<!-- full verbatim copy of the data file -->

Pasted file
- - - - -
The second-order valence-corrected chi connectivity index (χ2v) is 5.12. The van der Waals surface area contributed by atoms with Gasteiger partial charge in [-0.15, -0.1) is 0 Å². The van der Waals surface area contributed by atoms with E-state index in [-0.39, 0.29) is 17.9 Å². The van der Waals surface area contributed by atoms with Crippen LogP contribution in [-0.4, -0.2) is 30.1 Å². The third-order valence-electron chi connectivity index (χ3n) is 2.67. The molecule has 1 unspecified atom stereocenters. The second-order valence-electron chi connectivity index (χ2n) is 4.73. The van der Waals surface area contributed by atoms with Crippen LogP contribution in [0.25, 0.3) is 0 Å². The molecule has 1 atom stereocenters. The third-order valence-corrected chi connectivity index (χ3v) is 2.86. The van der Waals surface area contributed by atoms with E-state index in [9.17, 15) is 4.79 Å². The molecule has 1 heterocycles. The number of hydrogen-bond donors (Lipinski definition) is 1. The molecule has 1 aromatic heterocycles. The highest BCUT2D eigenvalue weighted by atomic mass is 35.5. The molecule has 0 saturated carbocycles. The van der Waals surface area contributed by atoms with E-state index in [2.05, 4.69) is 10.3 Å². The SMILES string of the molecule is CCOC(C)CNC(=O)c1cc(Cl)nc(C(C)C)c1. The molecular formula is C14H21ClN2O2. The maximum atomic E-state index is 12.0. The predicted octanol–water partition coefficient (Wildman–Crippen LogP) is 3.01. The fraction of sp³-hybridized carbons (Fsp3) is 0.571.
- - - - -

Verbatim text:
The second-order valence-corrected chi connectivity index (χ2v) is 5.12. The van der Waals surface area contributed by atoms with Gasteiger partial charge in [-0.15, -0.1) is 0 Å². The van der Waals surface area contributed by atoms with E-state index in [-0.39, 0.29) is 17.9 Å². The van der Waals surface area contributed by atoms with Crippen LogP contribution in [-0.4, -0.2) is 30.1 Å². The third-order valence-electron chi connectivity index (χ3n) is 2.67. The molecule has 1 unspecified atom stereocenters. The second-order valence-electron chi connectivity index (χ2n) is 4.73. The van der Waals surface area contributed by atoms with Crippen LogP contribution in [0.25, 0.3) is 0 Å². The molecule has 1 atom stereocenters. The third-order valence-corrected chi connectivity index (χ3v) is 2.86. The van der Waals surface area contributed by atoms with E-state index in [9.17, 15) is 4.79 Å². The molecule has 1 heterocycles. The number of hydrogen-bond donors (Lipinski definition) is 1. The molecule has 1 aromatic heterocycles. The highest BCUT2D eigenvalue weighted by atomic mass is 35.5. The molecule has 0 saturated carbocycles. The van der Waals surface area contributed by atoms with E-state index in [2.05, 4.69) is 10.3 Å². The SMILES string of the molecule is CCOC(C)CNC(=O)c1cc(Cl)nc(C(C)C)c1. The molecular formula is C14H21ClN2O2. The maximum atomic E-state index is 12.0. The predicted octanol–water partition coefficient (Wildman–Crippen LogP) is 3.01. The fraction of sp³-hybridized carbons (Fsp3) is 0.571.